the only plan by which Hawbury's rescue could be effected. This
ingenious Irishman had also formed another plan for the rescue of
Minnie and her sister, which was to be attempted in due course of
Now no ordinary mode of escape was possible for Hawbury. A strict
watch was kept.
The priest had noticed on his approach that guards were posted in
different directions in such a way that no fugitive from the house
could elude them. He had also seen that the guard inside the house was
equally vigilant. To leap from the window and run for it would be
certain death, for that was the very thing which the brigands
anticipated. To make a sudden rush down the stairs was not possible,
for at the door below there were guards; and there, most vigilant of
all, was Girasole himself.
The decision of the Irish priest was correct, as has been proved in
the case of Dacres, who, in spite of all his caution, was observed and
captured. Of this the priest knew nothing, but judged from what he
himself had seen on his approach to the house.
The plan of the priest had been hastily communicated to Ethel, who
shared his convictions and adopted his conclusions. She also had
noticed the vigilance with which the guard had been kept up, and only
the fact that a woman had been sent for and was expected with the
priest had preserved her from discovery and its consequences. As it
was, however, no notice was taken of her, and her pretended character
was assumed to be her real one. Even Girasole had scarcely glanced at
her. A village peasant was of no interest in his eyes. His only
thought was of Minnie, and the woman that the priest brought was only
used as a desperate effort to show a desire for her comfort. After he
had decided to separate the sisters the woman was of more importance;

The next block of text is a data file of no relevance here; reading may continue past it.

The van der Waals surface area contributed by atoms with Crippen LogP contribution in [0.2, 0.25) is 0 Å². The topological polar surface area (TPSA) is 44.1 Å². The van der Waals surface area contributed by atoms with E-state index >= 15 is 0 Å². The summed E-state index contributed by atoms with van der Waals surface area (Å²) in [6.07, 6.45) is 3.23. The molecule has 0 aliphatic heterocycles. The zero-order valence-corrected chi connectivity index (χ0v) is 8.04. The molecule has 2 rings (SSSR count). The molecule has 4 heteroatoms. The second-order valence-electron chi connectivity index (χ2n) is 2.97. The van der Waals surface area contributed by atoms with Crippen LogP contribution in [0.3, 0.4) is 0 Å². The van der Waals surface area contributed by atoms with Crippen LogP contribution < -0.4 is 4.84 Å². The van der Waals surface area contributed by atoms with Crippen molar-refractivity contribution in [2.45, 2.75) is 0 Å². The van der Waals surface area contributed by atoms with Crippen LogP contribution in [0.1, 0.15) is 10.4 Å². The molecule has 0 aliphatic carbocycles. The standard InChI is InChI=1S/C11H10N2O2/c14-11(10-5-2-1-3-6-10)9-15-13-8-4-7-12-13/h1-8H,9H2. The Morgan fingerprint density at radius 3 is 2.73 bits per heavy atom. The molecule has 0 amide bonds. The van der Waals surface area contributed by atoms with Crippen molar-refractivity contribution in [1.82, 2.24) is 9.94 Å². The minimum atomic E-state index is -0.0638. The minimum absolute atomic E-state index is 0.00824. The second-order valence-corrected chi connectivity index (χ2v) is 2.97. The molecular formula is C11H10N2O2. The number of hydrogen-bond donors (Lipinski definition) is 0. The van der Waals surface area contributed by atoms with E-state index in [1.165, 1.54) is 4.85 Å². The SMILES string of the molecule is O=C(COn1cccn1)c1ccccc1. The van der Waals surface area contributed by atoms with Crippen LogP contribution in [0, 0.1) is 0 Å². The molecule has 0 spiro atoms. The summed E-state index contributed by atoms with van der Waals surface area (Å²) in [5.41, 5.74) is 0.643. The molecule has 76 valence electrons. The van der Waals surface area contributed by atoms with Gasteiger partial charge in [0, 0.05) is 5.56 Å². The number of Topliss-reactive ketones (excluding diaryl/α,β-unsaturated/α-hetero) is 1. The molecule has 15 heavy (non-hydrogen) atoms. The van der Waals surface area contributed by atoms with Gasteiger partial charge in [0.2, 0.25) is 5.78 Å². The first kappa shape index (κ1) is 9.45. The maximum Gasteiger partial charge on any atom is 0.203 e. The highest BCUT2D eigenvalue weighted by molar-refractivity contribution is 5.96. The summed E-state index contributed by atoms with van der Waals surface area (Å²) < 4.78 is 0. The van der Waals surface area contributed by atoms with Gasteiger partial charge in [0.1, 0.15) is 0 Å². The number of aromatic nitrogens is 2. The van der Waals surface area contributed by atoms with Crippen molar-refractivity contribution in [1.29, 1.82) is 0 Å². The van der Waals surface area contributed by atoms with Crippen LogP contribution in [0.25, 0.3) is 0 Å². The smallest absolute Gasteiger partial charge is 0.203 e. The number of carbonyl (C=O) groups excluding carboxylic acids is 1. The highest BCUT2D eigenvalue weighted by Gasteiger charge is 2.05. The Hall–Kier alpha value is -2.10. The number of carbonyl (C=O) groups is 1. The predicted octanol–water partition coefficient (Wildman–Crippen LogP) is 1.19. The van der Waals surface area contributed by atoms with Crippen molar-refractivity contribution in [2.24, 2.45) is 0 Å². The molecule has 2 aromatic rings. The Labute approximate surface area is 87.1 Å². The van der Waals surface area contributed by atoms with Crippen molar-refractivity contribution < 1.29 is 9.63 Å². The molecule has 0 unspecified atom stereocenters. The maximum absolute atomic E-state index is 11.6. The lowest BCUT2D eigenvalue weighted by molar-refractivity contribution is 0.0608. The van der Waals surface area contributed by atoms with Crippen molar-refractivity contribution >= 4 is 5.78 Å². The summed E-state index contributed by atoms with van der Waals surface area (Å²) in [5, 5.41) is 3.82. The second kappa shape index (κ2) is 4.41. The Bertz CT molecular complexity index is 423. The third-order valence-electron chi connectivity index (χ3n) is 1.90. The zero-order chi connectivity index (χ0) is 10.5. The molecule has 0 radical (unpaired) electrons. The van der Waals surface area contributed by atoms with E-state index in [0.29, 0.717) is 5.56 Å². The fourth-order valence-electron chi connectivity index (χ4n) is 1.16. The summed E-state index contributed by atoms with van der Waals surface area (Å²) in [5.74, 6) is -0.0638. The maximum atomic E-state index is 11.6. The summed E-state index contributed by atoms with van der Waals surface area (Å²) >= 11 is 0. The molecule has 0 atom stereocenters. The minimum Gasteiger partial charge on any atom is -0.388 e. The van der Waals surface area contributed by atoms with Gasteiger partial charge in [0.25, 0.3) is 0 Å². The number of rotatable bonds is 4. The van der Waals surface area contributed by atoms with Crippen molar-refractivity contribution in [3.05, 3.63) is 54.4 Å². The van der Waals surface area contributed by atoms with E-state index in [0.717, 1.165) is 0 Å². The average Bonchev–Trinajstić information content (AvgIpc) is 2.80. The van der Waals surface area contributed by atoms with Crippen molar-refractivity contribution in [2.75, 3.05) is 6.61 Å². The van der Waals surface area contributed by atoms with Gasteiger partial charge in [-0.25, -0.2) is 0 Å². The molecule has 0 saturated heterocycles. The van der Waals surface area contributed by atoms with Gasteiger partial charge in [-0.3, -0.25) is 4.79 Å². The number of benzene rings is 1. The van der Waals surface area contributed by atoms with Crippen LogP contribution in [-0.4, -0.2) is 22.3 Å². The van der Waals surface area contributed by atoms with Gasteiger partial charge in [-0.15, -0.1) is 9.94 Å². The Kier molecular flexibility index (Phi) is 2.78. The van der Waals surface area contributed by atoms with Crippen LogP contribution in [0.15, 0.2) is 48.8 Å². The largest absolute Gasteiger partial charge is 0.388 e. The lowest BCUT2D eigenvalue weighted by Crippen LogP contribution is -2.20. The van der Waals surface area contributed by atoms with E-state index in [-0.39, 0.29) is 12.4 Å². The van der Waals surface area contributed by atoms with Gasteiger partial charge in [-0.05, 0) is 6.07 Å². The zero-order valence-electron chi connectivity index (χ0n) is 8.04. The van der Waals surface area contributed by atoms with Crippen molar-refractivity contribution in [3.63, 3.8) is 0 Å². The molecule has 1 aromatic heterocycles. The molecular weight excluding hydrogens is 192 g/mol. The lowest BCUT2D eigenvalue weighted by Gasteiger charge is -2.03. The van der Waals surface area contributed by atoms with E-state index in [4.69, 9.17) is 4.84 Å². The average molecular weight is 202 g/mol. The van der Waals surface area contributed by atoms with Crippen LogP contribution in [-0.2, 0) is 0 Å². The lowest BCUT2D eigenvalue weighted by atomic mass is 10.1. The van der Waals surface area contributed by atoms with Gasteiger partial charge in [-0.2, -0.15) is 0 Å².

but he had nothing to say to her, and thus Ethel had effected her
entrance to Minnie's presence in safety, with the result that has been
The priest had been turning over many projects in his brain, but at
last one suggested itself which had originated in connection with the
very nature of his errand.
One part of that errand was that a man should be conveyed out of the
house and carried away and left in a certain place. Now the man who
was thus to be carried out was a dead man, and the certain place to
which he was to be borne and where he was to be left was the grave;
but these stern facts did not at all deter the Irish priest from
trying to make use of this task that lay before him for the benefit of
Here was a problem. A prisoner anxious for escape, and a dead man
awaiting burial; how were these two things to be exchanged so that the
living man might pass out without going to the grave?
The Irish priest puzzled and pondered and grew black in the face with
his efforts to get to the solution of this problem, and at length
succeeded--to his own satisfaction, at any rate. What is more, when he
explained his plan to Ethel, she adopted it. She started, it is true;
she shuddered, she recoiled from it at first, but finally she adopted
it. Furthermore, she took it upon herself to persuade Hawbury to fall
in with it.
So much with regard to Hawbury. For Minnie and her sister the
indefatigable priest had already concocted a plan before leaving home.
This was the very commonplace plan of a disguise. It was to be an old
woman's apparel, and he trusted to the chapter of accidents to make
the plan a success. He noticed with pleasure that some women were at
the place, and thought that the prisoners might be confounded with